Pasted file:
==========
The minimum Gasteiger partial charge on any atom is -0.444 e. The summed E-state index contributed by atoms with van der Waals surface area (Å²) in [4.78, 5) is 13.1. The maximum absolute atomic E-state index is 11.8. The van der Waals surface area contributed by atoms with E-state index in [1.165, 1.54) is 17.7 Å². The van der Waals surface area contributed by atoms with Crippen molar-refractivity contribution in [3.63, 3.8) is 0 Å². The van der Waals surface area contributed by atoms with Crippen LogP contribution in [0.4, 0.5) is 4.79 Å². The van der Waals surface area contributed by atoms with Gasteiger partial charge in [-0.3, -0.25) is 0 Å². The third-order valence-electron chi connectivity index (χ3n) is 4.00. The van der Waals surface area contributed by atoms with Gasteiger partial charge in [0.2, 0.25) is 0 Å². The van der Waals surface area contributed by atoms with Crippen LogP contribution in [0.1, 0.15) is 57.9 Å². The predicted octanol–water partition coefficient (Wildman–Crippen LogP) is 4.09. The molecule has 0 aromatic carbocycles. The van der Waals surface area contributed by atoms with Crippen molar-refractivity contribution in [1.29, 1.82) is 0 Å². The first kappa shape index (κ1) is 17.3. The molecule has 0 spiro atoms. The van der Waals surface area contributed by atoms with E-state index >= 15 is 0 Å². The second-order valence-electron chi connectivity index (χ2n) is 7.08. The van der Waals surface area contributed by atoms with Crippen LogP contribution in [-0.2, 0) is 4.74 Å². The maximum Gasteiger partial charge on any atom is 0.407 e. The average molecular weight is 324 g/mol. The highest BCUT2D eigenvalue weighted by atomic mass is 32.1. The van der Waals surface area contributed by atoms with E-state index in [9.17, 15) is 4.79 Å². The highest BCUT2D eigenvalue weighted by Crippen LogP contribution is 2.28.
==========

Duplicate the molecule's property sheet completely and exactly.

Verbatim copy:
The minimum Gasteiger partial charge on any atom is -0.444 e. The summed E-state index contributed by atoms with van der Waals surface area (Å²) in [4.78, 5) is 13.1. The maximum absolute atomic E-state index is 11.8. The van der Waals surface area contributed by atoms with E-state index in [1.165, 1.54) is 17.7 Å². The van der Waals surface area contributed by atoms with Crippen molar-refractivity contribution in [3.63, 3.8) is 0 Å². The van der Waals surface area contributed by atoms with Crippen LogP contribution in [0.4, 0.5) is 4.79 Å². The van der Waals surface area contributed by atoms with Gasteiger partial charge in [-0.3, -0.25) is 0 Å². The third-order valence-electron chi connectivity index (χ3n) is 4.00. The van der Waals surface area contributed by atoms with Gasteiger partial charge in [0.2, 0.25) is 0 Å². The van der Waals surface area contributed by atoms with Crippen LogP contribution in [0.1, 0.15) is 57.9 Å². The predicted octanol–water partition coefficient (Wildman–Crippen LogP) is 4.09. The molecule has 0 aromatic carbocycles. The van der Waals surface area contributed by atoms with Crippen molar-refractivity contribution in [1.29, 1.82) is 0 Å². The first kappa shape index (κ1) is 17.3. The molecule has 0 spiro atoms. The van der Waals surface area contributed by atoms with E-state index >= 15 is 0 Å². The second-order valence-electron chi connectivity index (χ2n) is 7.08. The van der Waals surface area contributed by atoms with Crippen LogP contribution in [-0.2, 0) is 4.74 Å². The maximum Gasteiger partial charge on any atom is 0.407 e. The average molecular weight is 324 g/mol. The highest BCUT2D eigenvalue weighted by atomic mass is 32.1. The van der Waals surface area contributed by atoms with E-state index in [9.17, 15) is 4.79 Å². The highest BCUT2D eigenvalue weighted by Crippen LogP contribution is 2.28.